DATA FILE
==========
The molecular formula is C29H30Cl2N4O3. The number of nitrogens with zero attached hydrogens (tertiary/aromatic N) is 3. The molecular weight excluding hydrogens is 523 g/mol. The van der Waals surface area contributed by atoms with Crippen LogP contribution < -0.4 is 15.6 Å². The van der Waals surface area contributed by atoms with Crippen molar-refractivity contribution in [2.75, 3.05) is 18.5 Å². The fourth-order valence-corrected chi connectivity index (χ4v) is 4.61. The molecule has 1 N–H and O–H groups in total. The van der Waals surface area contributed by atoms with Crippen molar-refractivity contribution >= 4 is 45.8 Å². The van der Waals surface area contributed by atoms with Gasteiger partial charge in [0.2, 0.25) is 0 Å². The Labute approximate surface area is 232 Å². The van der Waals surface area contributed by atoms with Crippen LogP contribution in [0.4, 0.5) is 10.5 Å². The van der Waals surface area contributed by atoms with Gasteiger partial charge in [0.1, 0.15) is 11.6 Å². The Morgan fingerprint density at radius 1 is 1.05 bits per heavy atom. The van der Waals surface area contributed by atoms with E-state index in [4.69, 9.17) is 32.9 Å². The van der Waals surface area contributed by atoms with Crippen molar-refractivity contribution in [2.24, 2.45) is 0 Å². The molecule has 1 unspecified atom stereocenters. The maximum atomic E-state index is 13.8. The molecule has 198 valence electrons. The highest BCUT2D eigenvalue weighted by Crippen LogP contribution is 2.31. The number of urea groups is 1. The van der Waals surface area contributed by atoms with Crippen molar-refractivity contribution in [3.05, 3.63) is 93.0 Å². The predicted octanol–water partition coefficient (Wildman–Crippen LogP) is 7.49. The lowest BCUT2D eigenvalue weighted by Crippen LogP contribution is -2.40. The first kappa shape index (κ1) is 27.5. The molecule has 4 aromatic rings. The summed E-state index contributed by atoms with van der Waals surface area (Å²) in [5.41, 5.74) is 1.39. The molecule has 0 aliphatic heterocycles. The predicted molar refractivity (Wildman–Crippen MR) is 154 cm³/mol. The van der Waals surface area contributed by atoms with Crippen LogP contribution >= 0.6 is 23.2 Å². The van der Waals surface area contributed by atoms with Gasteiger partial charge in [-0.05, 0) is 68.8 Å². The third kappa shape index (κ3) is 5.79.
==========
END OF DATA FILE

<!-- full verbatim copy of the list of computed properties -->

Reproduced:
The molecular formula is C29H30Cl2N4O3. The number of nitrogens with zero attached hydrogens (tertiary/aromatic N) is 3. The molecular weight excluding hydrogens is 523 g/mol. The van der Waals surface area contributed by atoms with Crippen LogP contribution < -0.4 is 15.6 Å². The van der Waals surface area contributed by atoms with Crippen molar-refractivity contribution in [2.75, 3.05) is 18.5 Å². The fourth-order valence-corrected chi connectivity index (χ4v) is 4.61. The molecule has 1 N–H and O–H groups in total. The van der Waals surface area contributed by atoms with Crippen molar-refractivity contribution >= 4 is 45.8 Å². The van der Waals surface area contributed by atoms with Gasteiger partial charge in [0.2, 0.25) is 0 Å². The Labute approximate surface area is 232 Å². The van der Waals surface area contributed by atoms with Crippen LogP contribution in [0.4, 0.5) is 10.5 Å². The van der Waals surface area contributed by atoms with Gasteiger partial charge in [0.1, 0.15) is 11.6 Å². The Morgan fingerprint density at radius 1 is 1.05 bits per heavy atom. The van der Waals surface area contributed by atoms with E-state index in [4.69, 9.17) is 32.9 Å². The van der Waals surface area contributed by atoms with Crippen molar-refractivity contribution in [2.24, 2.45) is 0 Å². The molecule has 1 unspecified atom stereocenters. The maximum atomic E-state index is 13.8. The molecule has 198 valence electrons. The highest BCUT2D eigenvalue weighted by Crippen LogP contribution is 2.31. The number of urea groups is 1. The van der Waals surface area contributed by atoms with Crippen molar-refractivity contribution in [3.05, 3.63) is 93.0 Å². The predicted octanol–water partition coefficient (Wildman–Crippen LogP) is 7.49. The lowest BCUT2D eigenvalue weighted by Crippen LogP contribution is -2.40. The first kappa shape index (κ1) is 27.5. The molecule has 4 aromatic rings. The summed E-state index contributed by atoms with van der Waals surface area (Å²) in [5.41, 5.74) is 1.39. The molecule has 0 aliphatic heterocycles. The predicted molar refractivity (Wildman–Crippen MR) is 154 cm³/mol. The van der Waals surface area contributed by atoms with Crippen LogP contribution >= 0.6 is 23.2 Å². The van der Waals surface area contributed by atoms with Gasteiger partial charge in [-0.05, 0) is 68.8 Å². The third kappa shape index (κ3) is 5.79.